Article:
The first audio interface I ever used was a Presonus Firestudio. My parents bought it for me in high school because I had a desire to learn how to record drums, as well as other instruments. My practice space was a concrete paradise in the basement of my parent’s house.
I’m sure I annoyed the living daylights out of them. While the interface did do its job, and I did learn a lot about recording by utilizing it, it wasn’t until much later on that I discovered how poor of an interface the Firestudio truly was. I used it for a solid five years and eventually decided it was time to retire it, trade it in, and buy something now.
The Apollo Twin USB
The Apollo Twin: an interface regarded with high praise among most audio engineers. Universal Audio is one of the top brands in the business and it’s no wonder why this product gets such high notes across the internet.
I originally bought the interface with the intention of cutting vocals, as there are only two inputs on the back. Had I known how much I’d be using this thing in the future, I would have bought it much sooner.
Now, Universal Audio did release an updated version of the Twin called the MKII. I do not own the MKII, but the improvements made to the new version of the interface are small.
Note: This article deals with the Apollo Twin USB MKI. The MKII is very similar to the original version and thus, I have noted the changes UAD has made in the newer version. Even though the USB variant is different than the Thunderbolt for connectivity, they are the exact same product for a usability standpoint.
General thoughts on the Apollo Twin
When I first opened the box of the interface, I was immediately impressed. It just feels very well-crafted. You know how when you pick something up and it feels solid? This is the exact feeling I got. It feels like a great piece of gear.
Buttons and knobs
The front of the interface has many buttons and toggles, though I rarely use these knobs. They allow for pre-amp selection, gain, input type, hi-pass, +48V, pad, phase, stereo link, and switching between monitors and headphone volumes.
The newer version of the Apollo Twin did add a mono button to the front of the Twin. I mainly use the giant knob in the middle to control my monitor volume. All of these parameters can be controlled on your computer via the UAD Console.
Inputs and outputs on the back
On the rear side of the Apollo lies two analog inputs, which are switchable between mic and line (important to note that there is also a Hi-Z input on the front of the interface for recording instruments like guitars and keyboards).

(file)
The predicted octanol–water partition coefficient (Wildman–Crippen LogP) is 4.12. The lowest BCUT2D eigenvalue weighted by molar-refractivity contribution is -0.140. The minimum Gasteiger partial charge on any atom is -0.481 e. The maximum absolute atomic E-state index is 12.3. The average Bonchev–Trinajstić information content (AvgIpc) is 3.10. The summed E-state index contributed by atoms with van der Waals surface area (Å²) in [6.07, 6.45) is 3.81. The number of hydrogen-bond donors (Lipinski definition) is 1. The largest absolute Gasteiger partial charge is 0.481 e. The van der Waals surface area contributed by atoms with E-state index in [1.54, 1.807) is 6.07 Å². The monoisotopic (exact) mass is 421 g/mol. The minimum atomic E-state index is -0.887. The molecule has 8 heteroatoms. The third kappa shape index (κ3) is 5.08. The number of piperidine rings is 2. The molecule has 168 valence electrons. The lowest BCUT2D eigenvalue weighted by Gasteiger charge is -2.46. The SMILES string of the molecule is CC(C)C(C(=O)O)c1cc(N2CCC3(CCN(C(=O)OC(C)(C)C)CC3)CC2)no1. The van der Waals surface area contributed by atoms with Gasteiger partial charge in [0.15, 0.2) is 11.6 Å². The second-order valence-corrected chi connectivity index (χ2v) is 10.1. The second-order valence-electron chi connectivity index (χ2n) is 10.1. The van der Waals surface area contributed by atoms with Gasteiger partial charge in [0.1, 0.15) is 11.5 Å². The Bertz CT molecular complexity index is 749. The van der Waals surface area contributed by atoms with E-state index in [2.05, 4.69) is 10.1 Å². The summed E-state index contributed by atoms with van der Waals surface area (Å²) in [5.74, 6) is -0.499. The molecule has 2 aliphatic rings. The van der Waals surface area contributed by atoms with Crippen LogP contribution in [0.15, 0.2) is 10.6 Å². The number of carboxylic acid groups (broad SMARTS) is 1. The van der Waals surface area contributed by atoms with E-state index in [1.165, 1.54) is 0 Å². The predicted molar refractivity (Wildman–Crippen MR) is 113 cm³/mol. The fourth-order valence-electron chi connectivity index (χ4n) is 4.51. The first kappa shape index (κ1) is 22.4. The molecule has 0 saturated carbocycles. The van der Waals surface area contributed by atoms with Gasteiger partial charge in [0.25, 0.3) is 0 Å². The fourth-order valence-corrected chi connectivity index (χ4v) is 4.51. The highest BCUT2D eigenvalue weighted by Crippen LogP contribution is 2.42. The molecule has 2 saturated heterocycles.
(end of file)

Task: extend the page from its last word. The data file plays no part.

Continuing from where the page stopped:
For outputs, there are two monitor outs and an additional stereo line out. Depending on if you bought the Thunderbolt or USB 3.0 variant of the Apollo will determine which connector lies next.
One of the biggest selling points for me on the Twin is the Optical In. I own lots of pre-amps that are ADAT compatible. This is huge for anyone who wants to expand their input count for recording drums. I currently use my Twin alongside a MOTU 8pre. I’ve never had any issues connecting via ADAT.
Finally, there’s the 12V DC input and a power switch, but no one cares about that part. 🙂
Getting connected on a Windows PC
Universal Audio, in general, has been designed with Macintosh computers in mind. When I got all connected and booted up my PC, I immediately had issues. I scoured the internet for answers on support forums of all kinds to no avail.
I truly believed that my motherboard could not function with this audio interface. After many hours of troubleshooting I decided to try one drastic idea: change the USB cable.
The cable that is used with the Twin is known as a USB 3.0 B-Type. It’s not very common and I for sure didn’t have one at home. I took a trip to my local Best Buy and low and behold, they had one. When I got it home and plugged it in, I immediately saw the ‘New Devices Found’ indicator and was relieved of my painstaking hours of troubleshooting.
At this point, I thought I was in clear, and for the most part I was.
One annoying quirk with my Apollo Twin and Windows 10
For some reason, if I boot my computer from the off position to Windows and fire up my Twin, Windows will not recognize it until I reboot my computer a second time. It works completely fine after this reboot. To this day I have no idea why this occurs!
Even though I have to deal with that quirk, the interface itself makes up for it ten-fold.